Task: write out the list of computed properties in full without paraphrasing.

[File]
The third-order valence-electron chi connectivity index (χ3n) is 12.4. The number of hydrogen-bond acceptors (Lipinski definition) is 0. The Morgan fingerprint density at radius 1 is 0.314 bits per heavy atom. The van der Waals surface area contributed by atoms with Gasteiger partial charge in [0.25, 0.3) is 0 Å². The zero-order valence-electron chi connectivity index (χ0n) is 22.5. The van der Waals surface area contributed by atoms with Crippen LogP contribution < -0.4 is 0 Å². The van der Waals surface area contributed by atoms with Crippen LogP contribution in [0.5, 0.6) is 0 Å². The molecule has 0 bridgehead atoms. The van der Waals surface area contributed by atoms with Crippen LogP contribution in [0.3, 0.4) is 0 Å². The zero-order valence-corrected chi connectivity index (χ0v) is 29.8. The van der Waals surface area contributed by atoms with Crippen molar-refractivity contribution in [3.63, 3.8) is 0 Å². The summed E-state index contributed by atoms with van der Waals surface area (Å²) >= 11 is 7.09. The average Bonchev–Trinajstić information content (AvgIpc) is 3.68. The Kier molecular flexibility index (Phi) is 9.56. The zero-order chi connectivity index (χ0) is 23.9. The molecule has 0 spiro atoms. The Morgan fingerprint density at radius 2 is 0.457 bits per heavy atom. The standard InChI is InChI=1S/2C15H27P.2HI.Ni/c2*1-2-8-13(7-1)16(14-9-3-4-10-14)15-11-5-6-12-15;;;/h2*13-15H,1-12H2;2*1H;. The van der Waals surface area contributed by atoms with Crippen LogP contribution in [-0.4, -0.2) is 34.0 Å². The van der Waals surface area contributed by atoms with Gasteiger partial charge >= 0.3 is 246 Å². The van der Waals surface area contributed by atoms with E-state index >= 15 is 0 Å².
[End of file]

The third-order valence-electron chi connectivity index (χ3n) is 12.4. The number of hydrogen-bond acceptors (Lipinski definition) is 0. The Morgan fingerprint density at radius 1 is 0.314 bits per heavy atom. The van der Waals surface area contributed by atoms with Gasteiger partial charge in [0.25, 0.3) is 0 Å². The zero-order valence-electron chi connectivity index (χ0n) is 22.5. The van der Waals surface area contributed by atoms with Crippen LogP contribution < -0.4 is 0 Å². The van der Waals surface area contributed by atoms with Crippen LogP contribution in [0.5, 0.6) is 0 Å². The molecule has 0 bridgehead atoms. The van der Waals surface area contributed by atoms with Crippen LogP contribution in [0.3, 0.4) is 0 Å². The zero-order valence-corrected chi connectivity index (χ0v) is 29.8. The van der Waals surface area contributed by atoms with Crippen molar-refractivity contribution in [3.63, 3.8) is 0 Å². The summed E-state index contributed by atoms with van der Waals surface area (Å²) >= 11 is 7.09. The average Bonchev–Trinajstić information content (AvgIpc) is 3.68. The Kier molecular flexibility index (Phi) is 9.56. The zero-order chi connectivity index (χ0) is 23.9. The molecule has 0 spiro atoms. The Morgan fingerprint density at radius 2 is 0.457 bits per heavy atom. The standard InChI is InChI=1S/2C15H27P.2HI.Ni/c2*1-2-8-13(7-1)16(14-9-3-4-10-14)15-11-5-6-12-15;;;/h2*13-15H,1-12H2;2*1H;. The van der Waals surface area contributed by atoms with Crippen LogP contribution in [-0.4, -0.2) is 34.0 Å². The van der Waals surface area contributed by atoms with Gasteiger partial charge >= 0.3 is 246 Å². The van der Waals surface area contributed by atoms with E-state index >= 15 is 0 Å².